Crusader For Fun Jumps In
Anika Riopel wants us to jump in … the harbour. And swim and frolic and stuff.
“Almost 10 years after the city spent $333 million to clean up its massive, infamously polluted harbour, the two public beaches near its downtown remain strangely quiet — even on hot, sunny days.,” writes Michael MacDonald for the Canadian Press.
The city didn’t hire lifeguards for the beaches at Black Rocks & Dingle this year, citing a lack of interest:
“There hasn’t been an appetite for swimming,” says city spokesman Nick Ritcey.”
But apparently, we just need to forgive and forget … and build a big raft on the waterfront: Anika Riopel, a 28-year-old student of environmental sustainability at Dalhousie University, says the problem is that Haligonians won’t let go of their ugly memories of what the harbour used to be like.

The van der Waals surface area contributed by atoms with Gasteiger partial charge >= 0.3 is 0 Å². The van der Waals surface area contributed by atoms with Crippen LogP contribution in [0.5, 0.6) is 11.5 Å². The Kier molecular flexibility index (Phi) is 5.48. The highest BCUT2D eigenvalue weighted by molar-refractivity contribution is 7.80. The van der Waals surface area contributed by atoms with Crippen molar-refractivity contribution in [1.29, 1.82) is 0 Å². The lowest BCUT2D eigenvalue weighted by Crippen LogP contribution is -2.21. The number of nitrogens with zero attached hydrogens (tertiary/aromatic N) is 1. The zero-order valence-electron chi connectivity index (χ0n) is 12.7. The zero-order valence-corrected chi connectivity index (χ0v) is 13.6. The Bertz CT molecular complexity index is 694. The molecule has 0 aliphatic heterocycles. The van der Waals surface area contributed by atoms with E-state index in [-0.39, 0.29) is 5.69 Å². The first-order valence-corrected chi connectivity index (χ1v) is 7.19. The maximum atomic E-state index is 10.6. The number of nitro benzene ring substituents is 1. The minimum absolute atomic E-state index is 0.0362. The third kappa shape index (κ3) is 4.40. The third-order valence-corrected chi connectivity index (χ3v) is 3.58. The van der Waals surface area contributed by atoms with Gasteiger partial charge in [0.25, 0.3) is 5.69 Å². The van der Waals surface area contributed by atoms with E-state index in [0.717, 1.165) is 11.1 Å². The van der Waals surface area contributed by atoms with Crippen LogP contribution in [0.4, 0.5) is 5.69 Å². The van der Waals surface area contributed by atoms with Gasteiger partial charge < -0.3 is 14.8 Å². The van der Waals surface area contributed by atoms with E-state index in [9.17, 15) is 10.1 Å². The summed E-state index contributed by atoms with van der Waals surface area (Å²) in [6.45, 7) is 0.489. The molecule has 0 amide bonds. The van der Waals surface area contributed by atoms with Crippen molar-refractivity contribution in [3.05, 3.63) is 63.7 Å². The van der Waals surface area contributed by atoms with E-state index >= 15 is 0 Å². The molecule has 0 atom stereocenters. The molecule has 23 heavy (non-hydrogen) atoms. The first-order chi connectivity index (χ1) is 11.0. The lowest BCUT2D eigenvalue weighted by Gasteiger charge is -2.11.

Local residents and businesses dumped raw sewage into the harbour for more than 250 years.
“We spent millions cleaning up our harbour and the data now show the harbour is clean, but the perception continues to be what the harbour was 10 years ago,” says Riopel.
“This is not just about swimming. It’s about changing our relationship with the harbour.”
Riopel has a bold vision for what the harbour could look like for swimmers. She started a campaign three weeks ago simply called “Jump In.” Her plan is to get the city to cordon off a small section of the downtown waterfront to create an urban swimming hole, complete with diving platform, raft and, of course, lifeguards.